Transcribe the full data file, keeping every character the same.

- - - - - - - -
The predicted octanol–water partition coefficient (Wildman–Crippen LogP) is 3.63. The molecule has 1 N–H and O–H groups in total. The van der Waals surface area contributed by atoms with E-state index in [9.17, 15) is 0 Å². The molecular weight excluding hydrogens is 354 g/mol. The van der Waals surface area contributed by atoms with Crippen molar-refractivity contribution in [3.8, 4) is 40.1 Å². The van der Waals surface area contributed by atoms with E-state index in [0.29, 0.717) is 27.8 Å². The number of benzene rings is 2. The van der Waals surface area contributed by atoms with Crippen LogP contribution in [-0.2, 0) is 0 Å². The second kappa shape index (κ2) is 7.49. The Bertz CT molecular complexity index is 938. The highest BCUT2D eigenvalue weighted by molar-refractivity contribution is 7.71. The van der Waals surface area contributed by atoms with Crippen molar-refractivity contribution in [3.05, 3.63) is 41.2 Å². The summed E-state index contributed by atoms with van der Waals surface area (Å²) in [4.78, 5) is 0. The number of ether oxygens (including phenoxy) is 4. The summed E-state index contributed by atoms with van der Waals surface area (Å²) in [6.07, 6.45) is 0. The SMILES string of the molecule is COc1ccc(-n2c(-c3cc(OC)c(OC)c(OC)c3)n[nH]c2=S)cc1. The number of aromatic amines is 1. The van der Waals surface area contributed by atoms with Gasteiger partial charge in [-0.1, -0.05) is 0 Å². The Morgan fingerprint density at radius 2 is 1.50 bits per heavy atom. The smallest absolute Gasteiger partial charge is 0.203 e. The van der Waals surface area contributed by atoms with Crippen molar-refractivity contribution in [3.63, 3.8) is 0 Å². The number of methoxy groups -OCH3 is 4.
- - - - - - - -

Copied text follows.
The predicted octanol–water partition coefficient (Wildman–Crippen LogP) is 3.63. The molecule has 1 N–H and O–H groups in total. The van der Waals surface area contributed by atoms with E-state index in [9.17, 15) is 0 Å². The molecular weight excluding hydrogens is 354 g/mol. The van der Waals surface area contributed by atoms with Crippen molar-refractivity contribution in [3.8, 4) is 40.1 Å². The van der Waals surface area contributed by atoms with E-state index in [0.29, 0.717) is 27.8 Å². The number of benzene rings is 2. The van der Waals surface area contributed by atoms with Crippen LogP contribution in [-0.2, 0) is 0 Å². The second kappa shape index (κ2) is 7.49. The Bertz CT molecular complexity index is 938. The highest BCUT2D eigenvalue weighted by molar-refractivity contribution is 7.71. The van der Waals surface area contributed by atoms with Crippen molar-refractivity contribution in [3.05, 3.63) is 41.2 Å². The summed E-state index contributed by atoms with van der Waals surface area (Å²) in [4.78, 5) is 0. The number of ether oxygens (including phenoxy) is 4. The summed E-state index contributed by atoms with van der Waals surface area (Å²) in [6.07, 6.45) is 0. The SMILES string of the molecule is COc1ccc(-n2c(-c3cc(OC)c(OC)c(OC)c3)n[nH]c2=S)cc1. The number of aromatic amines is 1. The van der Waals surface area contributed by atoms with Gasteiger partial charge in [-0.1, -0.05) is 0 Å². The Morgan fingerprint density at radius 2 is 1.50 bits per heavy atom. The smallest absolute Gasteiger partial charge is 0.203 e. The van der Waals surface area contributed by atoms with Crippen molar-refractivity contribution in [3.63, 3.8) is 0 Å². The number of methoxy groups -OCH3 is 4.